• Catherine McK

      Congratulations! So much to take in!

      If it were me, I might start by google-image searching “X weeks pregnant” with X being however many weeks you’ll be at the wedding. This will give you a sense of the range of sizes and bumps women have at 5 months. Maybe you could talk to you mom too, if you guys have a similar body type. I think if you shopped now and estimated how big you’ll be in 5 months it could work, especially if you bring someone along who has been pregnant and call help you visualize.

      I googled maternity wedding dresses; these look pretty!

      Good luck!

      • Jennifer

        Talk to the people at the store – they should be able to help you order the right size! My pregnant bridesmaid will have just had her baby before my wedding, and the salespeople were super helpful in helping her find the right size. And I bet tailoring is going to be your best friend!


    • stealinghoney

      Congratulations!! As a former pregnant lady, I would say it is dangerous to estimate how you will look at a certain point. Even if you get a maternity dress, you may be bigger than you anticipated, or smaller. Maternity clothing stores tend to have sample bumps, so that could give you some sense of your size. But, I would recommend looking now, but not buying anything until closer. My sister had a pregnant bridesmaid, and she didn’t buy the dress or shoes until pretty close to the wedding. (yeah, you may need new shoes, too. Yippee pregnancy!)

  • JLEE

    I ended up getting my dress from Net-A-Porter. I actually love shopping, but was dreading the wedding dress shopping experience and just wanted to do it online. Since Net-A-Porter does free shipping/returns I figured I would just order and return dresses until I found the right one. Luckily, I loved the first pick, and it was in my size! So it was a super painless process. It helped I was specifically looking for a non-traditional and non-white dress, so I had lots of options (actually, probably TOO many options). To make up for not having a shopping experience with my Mom/Sister we’re going to go shoe/accessory shopping instead.

    • B (the other one)

      How did you decide to o nonwhite? I love black (my staple look is black jeans and a gray tshirt) and none of the white bridal dresses really wow me like black evening gowns do. I’m scared i wont feel bridal though or that I’d regret it, like maybe it’s safe to just stick with tradition on this one.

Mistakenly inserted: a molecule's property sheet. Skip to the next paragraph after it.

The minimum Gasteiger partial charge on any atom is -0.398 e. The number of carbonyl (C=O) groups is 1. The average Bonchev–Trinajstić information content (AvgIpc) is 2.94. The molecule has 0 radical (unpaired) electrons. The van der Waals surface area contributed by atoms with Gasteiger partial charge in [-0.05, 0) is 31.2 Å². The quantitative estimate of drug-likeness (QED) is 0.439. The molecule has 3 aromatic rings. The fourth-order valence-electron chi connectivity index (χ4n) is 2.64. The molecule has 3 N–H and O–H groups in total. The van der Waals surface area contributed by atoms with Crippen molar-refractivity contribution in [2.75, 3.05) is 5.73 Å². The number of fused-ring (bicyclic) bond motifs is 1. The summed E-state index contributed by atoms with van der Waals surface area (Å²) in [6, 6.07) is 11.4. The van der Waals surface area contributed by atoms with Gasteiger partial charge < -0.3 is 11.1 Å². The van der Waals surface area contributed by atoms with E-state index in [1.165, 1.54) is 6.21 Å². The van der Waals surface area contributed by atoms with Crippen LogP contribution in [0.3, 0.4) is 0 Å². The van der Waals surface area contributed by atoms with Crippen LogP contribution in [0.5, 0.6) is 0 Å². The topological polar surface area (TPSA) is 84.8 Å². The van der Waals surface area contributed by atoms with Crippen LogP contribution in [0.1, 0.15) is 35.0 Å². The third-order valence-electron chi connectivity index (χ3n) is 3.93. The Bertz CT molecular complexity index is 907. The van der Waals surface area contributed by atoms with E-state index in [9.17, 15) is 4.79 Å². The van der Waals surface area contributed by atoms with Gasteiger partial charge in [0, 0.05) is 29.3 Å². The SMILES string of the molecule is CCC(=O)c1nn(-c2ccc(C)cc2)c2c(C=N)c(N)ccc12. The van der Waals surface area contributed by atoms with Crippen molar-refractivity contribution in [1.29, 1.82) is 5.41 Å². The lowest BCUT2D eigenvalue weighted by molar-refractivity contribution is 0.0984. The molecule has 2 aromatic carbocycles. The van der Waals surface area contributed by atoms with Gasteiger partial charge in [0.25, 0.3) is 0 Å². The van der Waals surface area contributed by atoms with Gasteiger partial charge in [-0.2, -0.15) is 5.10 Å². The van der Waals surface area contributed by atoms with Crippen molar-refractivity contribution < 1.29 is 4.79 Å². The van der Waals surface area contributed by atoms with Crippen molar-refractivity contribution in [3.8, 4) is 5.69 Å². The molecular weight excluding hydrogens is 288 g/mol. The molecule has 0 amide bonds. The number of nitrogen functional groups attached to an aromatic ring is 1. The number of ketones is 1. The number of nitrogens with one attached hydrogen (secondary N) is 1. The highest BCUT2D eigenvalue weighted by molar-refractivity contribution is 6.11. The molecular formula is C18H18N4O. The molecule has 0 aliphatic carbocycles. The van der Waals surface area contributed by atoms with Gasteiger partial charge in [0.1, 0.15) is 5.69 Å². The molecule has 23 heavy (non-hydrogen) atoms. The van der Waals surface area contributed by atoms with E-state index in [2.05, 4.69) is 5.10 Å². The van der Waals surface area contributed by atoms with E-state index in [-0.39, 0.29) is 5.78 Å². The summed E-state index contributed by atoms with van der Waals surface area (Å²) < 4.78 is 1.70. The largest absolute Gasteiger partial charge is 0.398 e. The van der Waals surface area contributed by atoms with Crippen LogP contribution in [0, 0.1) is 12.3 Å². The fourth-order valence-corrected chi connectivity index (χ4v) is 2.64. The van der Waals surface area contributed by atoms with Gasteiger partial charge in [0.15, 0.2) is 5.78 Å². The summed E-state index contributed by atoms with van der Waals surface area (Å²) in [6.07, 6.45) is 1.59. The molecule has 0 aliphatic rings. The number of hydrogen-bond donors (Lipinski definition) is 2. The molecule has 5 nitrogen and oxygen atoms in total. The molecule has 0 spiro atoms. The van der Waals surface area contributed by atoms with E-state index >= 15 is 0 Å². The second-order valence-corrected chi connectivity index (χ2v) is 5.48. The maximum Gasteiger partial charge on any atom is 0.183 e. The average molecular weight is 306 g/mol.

• I would love to see something on realistic expectations for different price points. I have a number in my head that I don’t want to go over, but I also want a lace gown and I’m not sure how reasonable it is. So many bridal designers give a numeric symbol but the ranges often span five hundred dollars – which is not an insignificant amount of money. It would just be nice to know what designers to look at for certain price points and what to expect of the quality and design details.

  • Bri

    Can we talk about what kind of damn bra you’re supposed to wear with your wedding dress? Because a standard strapless bra does not cut it for us bustier ladies. And don’t even get me started on what the heck you’re supposed to wear with backless dresses. I just laugh when I see those stick-on “bras”.

    Wedding day undergarment round-up, pretty please!

  • Amy March

    I’d like to get a better cost break down. If I’m spending 10k on a dress, what does that go to? With no prior experience, how do I tell which brands are quality?

  • MK

    I’d like a poll: Is the swooning over the dress real?

    In other words, should I be worried that I found a dress that I like, that meets all my requirements and fits in my price range and looks good but that didn’t give me some kind of magical transformative moment? I feel like since I didn’t get a confetti-cannon moment, maybe it’s not right? But…I don’t want to go back. I want to be done.

    • M.

      I love my dress and am so excited, but it was definitely more of a “Yep, I like this. More than the others. Yay!” sort of thing than crying or ascending through the clouds or anything :) I also went to two stores, one day, including a nice lunch and champagne with mom and my future SIL, and fully intended to find something that day. FSIL actually had to say, “Sooo? Do we have a winner??” because I just.. decided. I liked it a lot, and liked it best, and I can wear a regular bra. So, not a defining life moment but I’m happy…and I don’t have to go back!

      • MK

        Hallelujah! Because I’m having the sample-size problem a lot of the women above are having, plus I know I’m having the dress I think I really really want modified (to be longer. The designers’ tea-length is actually knee-length. This is not acceptable).

        But I felt like maybe I was missing something. And, sorry to say it, but all of Meg’s posts about her dress hunting just made me feel more insecure…

        • Brenda

          I felt the same way about my dress. It’s pretty, it was the right price. I didn’t see anything I liked better that wasn’t a million dollars more. The transformative moment was when I put it on on the day, all hair-ed and makeup-ed and flower-ed up. My “wow I feel like a bride!” moment was the moment when I actually *was* one, not in a shop.

    • Jennifer